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From Bartender magazine, the number one publication for the bartending trade and the most respected name in bartending, comes Bartender Magazine's Ultimate Bartender's Guide.
Based on the best recipes from bartenders across the nation and compiled by expert bartender Ray Foley, Bartender Magazine's Ultimate Bartender's Guide includes over 1,300 cocktail recipes guaranteed to make any home bartender look like a pro and keep professional bartenders on top of their game.
Also included are:
The cornerstone of the Bartender line, this guide is the definitive drink resource for amateur and professional bartenders everywhere.
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Ray Foley is an expert bartender, publisher of Bartender magazine and founder of Bartenders Foundation Inc. He has appeared on Good Morning America and Live with Regis and Kathie Lee. He has also been featured in major magazines, including Forbes and Playboy. Ray resides in New Jersey with his wife and partner, Jaclyn.Excerpt. © Reprinted by permission. All rights reserved.:
THE CITRUS TURKEY
1 1/2 oz. Wild Turkey
1 oz. club soda
1 oz. orange juice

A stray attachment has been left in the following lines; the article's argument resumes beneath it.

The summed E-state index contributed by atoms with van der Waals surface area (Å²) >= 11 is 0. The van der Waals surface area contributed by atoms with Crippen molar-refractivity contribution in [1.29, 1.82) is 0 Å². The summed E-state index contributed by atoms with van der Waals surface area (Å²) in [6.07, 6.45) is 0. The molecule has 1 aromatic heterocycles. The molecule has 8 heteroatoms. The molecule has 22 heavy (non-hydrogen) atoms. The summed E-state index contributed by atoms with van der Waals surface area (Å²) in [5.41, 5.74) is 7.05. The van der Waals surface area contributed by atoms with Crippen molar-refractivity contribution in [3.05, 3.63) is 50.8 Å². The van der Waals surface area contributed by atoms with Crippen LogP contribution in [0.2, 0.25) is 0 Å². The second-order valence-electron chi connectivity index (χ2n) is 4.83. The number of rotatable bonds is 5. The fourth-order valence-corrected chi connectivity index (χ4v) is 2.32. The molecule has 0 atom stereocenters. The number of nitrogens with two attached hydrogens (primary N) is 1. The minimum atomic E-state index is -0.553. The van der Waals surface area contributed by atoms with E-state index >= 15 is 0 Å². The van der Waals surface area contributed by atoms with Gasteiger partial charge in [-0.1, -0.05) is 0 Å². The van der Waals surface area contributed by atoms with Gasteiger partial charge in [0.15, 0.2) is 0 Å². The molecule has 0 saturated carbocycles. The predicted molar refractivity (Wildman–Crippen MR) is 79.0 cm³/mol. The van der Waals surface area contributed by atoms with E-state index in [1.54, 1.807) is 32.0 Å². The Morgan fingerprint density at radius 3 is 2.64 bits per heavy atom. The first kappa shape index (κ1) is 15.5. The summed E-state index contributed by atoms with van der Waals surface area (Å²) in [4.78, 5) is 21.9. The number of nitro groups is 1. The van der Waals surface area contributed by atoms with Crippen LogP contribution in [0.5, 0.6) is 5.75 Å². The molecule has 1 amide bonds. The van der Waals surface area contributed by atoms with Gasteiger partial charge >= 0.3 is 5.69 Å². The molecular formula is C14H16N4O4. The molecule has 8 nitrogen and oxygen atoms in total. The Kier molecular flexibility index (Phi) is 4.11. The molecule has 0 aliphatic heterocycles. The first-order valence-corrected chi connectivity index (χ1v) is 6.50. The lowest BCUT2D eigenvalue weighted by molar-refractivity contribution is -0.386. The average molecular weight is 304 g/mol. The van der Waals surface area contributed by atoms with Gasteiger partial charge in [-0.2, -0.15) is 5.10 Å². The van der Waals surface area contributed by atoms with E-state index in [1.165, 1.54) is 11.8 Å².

ice to fill
orange wheel garnish
Squeeze Lemon. Mix. Garnish with orange wheel. Drop lemon wedge into drink.
GIRL SCOUT COOKIE
1 1/2 oz. DeKuyper Peppermint Schnapps
1 1/2 oz. Coffee Liqueur
3 oz. half & half
Shake with ice and serve on the rocks.
1 1/2 oz. Gran Centenario Plata or Reposado Tequila
1/2 oz. Banana Liqueur
1 oz. orange juice
dash lime juice
dash coconut milk
Shake or blend. Garnish: lime slice.
1 oz. Grand Marnier
1 oz. Tia Maria
Serve straight up in shot glass.
CRUZAN HOT BUTTERED RUM
1 tsp. butter
1 tsp. brown sugar
1 1/2 oz. Cruzan Gold Rum
3 oz. boiling water
Stir. Garnish with lemon slice.
BACARDI BIG APPLE CARAMEL APPLE MARTINI
2 parts Bacardi Big Apple
1/2 part Butterscotch Schnapps
Shake first two ingredients with ice and strain. Top with Sprite, if desired.
This drink is a political statement as well as a cocktail. It translates to "Free Cuba," a status the country enjoyed in 1898 at the end of the Spanish-American war. Cuban/American relations were friendly around the turn of the century, when a US Army lieutenant in Havana mixed some light native rum with a new-fangled American soft drink called Coca Cola and braced the libation with a lime.
If one requests this drink, you might receive a mix of gin and champagne. In the French trenches of World War I, however, gin was scarce but cognac and champagne were not. American doughboys soon discovered that a combination of the two produced an effect similar to getting zapped by an artillery piece known as a French 75.
Stocking the Bar For Home
The traditional bartender's formula for setting up a simple home bar is:
--Something white (Vodka, Gin, Rum or Tequila)
--Something brown (Scotch, Canadian Whiskey or Bourbon)
--Something sweet (a Liqueur)
--Wine and/or Vermouth if you want an aperitif or plan on